Stocks and bonds face strong headwinds from inflation, rising interest rates, COVID, the supply chain, and the war in Ukraine. These areas are causing heartache among investors as global markets crumble. Yet, we can’t control the outcome of these worldly events.

What can you control? As an investor, you can control your spending and savings; that’s about it. If you reduce your spending, you can increase your savings, and the more you save, the better. Of course, if your spending rises, you may have to reduce your savings.

Here are a few tips to help you manage your assets and emotions.

  1. Automate your expenses by depositing your paycheck and paying your bills. Automation simplifies your life and helps you avoid late fees and penalties.
  2. Automate your savings. Automate your investment accounts after setting up your 401(k) plan. Link your checking and savings account to build up your emergency fund. Transferring dollars monthly from checking to savings gives you access to the funds while increasing your emergency reserves.
  3. Buy the dip. If you automate your savings, you can buy the dip without emotion. It’s hard to buy stocks when they fall, but you can eliminate this fear through automation.
  4. Do not check your accounts. If you review your accounts daily, try doing it weekly. If you review them weekly, try doing it monthly. If you review them monthly, try doing it annually. The less you look at your investments, the better, especially if you own a diversified portfolio of low-cost funds.
  5. Manage your time horizon. If you need access to your funds in one year or less, deposit your money in money market funds, CDs, or T-Bills! If your horizon is three to five years or more, buy stocks.
  6. Build a financial plan. A financial plan guides your financial future and quantifies your hopes, dreams, and fears.

You can control your savings, spending, and outlook, but you can’t control inflation, interest rates, or world war. Despite these recurring issues, stocks rise more than they fall.

From 1926 to 2021, the stock market has risen 75% of the time.[1]

Best five years:

  • 1933 = up 56.7%
  • 1954 = up 50%
  • 1958 = up 45%
  • 1935 = up 44.4%
  • 1975 = up 38.8%

Worst five years:

  • 1931 = down 43.5%
  • 2008 = down 36.7%
  • 1937 = down 34.7%
  • 1930 = down 28.8%
  • 1974 = down 27%

A key takeaway is that the best years follow the worst years; sharp down days precede strong up days, and risk and return are linked.

I don’t know when stocks will recover, so follow your plan and focus on what you can control.

We control our reasoned choice and all acts that depend on that moral will. ~ Epictetus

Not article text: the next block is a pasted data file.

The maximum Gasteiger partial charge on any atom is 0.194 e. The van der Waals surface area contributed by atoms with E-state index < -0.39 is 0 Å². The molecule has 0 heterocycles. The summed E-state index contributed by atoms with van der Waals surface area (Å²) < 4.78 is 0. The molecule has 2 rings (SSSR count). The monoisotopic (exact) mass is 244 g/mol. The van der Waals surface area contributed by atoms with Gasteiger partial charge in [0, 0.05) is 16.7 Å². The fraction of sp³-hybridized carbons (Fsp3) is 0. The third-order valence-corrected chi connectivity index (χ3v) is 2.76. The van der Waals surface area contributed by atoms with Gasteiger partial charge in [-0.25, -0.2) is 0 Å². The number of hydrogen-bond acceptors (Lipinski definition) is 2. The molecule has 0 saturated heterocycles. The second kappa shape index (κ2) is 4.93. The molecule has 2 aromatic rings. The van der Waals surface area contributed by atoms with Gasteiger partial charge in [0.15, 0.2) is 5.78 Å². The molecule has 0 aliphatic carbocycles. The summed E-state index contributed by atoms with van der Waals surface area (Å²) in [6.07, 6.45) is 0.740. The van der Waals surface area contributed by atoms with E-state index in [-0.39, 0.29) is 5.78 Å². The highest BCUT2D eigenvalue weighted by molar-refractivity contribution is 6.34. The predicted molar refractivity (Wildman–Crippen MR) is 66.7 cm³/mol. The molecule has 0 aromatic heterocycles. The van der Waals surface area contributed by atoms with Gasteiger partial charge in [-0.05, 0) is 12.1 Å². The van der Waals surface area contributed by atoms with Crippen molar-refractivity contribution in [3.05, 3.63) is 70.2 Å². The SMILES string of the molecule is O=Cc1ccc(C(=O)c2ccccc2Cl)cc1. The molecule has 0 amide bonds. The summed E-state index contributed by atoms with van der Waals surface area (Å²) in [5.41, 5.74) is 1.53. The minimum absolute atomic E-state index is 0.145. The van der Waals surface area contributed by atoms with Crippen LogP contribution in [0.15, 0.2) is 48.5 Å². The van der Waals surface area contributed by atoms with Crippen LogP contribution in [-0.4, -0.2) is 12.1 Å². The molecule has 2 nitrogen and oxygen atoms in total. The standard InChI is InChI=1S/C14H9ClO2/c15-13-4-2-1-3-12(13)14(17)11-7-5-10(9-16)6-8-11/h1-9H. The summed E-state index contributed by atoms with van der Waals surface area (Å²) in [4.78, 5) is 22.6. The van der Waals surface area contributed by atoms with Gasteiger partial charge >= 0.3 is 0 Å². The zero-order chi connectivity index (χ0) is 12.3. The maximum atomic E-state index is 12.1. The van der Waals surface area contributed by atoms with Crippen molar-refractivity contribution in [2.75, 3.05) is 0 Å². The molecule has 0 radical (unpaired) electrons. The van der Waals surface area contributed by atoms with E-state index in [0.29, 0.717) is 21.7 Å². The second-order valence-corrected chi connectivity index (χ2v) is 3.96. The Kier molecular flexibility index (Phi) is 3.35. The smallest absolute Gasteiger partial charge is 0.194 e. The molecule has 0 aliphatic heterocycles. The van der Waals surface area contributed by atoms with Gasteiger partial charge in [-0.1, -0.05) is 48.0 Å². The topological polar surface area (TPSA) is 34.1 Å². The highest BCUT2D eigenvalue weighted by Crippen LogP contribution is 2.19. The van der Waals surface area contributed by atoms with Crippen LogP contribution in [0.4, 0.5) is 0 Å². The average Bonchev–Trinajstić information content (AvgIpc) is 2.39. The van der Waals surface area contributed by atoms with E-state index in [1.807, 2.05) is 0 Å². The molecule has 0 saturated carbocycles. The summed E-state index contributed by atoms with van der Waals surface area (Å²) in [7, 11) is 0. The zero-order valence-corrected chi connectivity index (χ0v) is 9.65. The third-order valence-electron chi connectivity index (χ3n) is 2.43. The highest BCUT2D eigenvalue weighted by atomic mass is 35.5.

April 26, 2022

Bill Parrott, CFP®, is the President and CEO of Parrott Wealth Management, located in Austin, Texas. Parrott Wealth Management is a fee-only, fiduciary, registered investment advisor firm. Our goal is to remove complexity, confusion, and worry from the investment and financial planning process so our clients can pursue a life of purpose. Our firm does not have an asset or fee minimum, and we work with anybody who needs financial help regardless of age, income, or asset level. PWM’s custodian is TD Ameritrade, and our annual fee starts at .5% of your assets and drops depending on the level of your                                     


[1] The Rewarding Distribution of US Stock Market Returns – Dimensional, 1926 to 2021

My Investment Shopping Cart

Peter Lynch, the legendary portfolio manager of the Fidelity Magellan Fund,  said, “Buy what you know.” As a result, I created my shopping cart investment portfolio consisting of twenty companies my family and I use often. And, like a regular shopping experience, I substituted some products because others weren’t available. My local grocery store is privately held HEB, so I added Kroger as a replacement.

Here are the companies in my shopping cart:

  • Alphabet
  • Amazon
  • Anheuser-Busch
  • Apple
  • AT&T
  • Clorox
  • Coca-Cola
  • Costco
  • General Mills
  • Home Depot
  • Honda Motor
  • Johnson & Johnson
  • Kroger
  • Netflix
  • P&G
  • Starbuck’s
  • Target
  • Twitter
  • UPS
  • Walgreen’s

The portfolio is down 4.62% year-to-date, while the S&P 500 has lost 6.04%. Last year, it was up 19.79%, and the S&P climbed 28.71%. Over the past 3-, 5-, and 10-year periods, the shopping cart portfolio has averaged 17%, slightly ahead of the S&P 500, which returned 16%. The current yield for the portfolio is 2.18%.

The shopping cart portfolio has captured 96% of the upside and 74% of the downside for the past decade, relative to the S&P 500. The capture ratio is 1.29, outperforming the market.

Shopping cart full of food isolated on white. Grocery and food store concept. 3d illustration

If you’re looking to cook up a sizzling portfolio, throw some household names in your shopping cart.

April 21, 2022

www.parrottwealth.com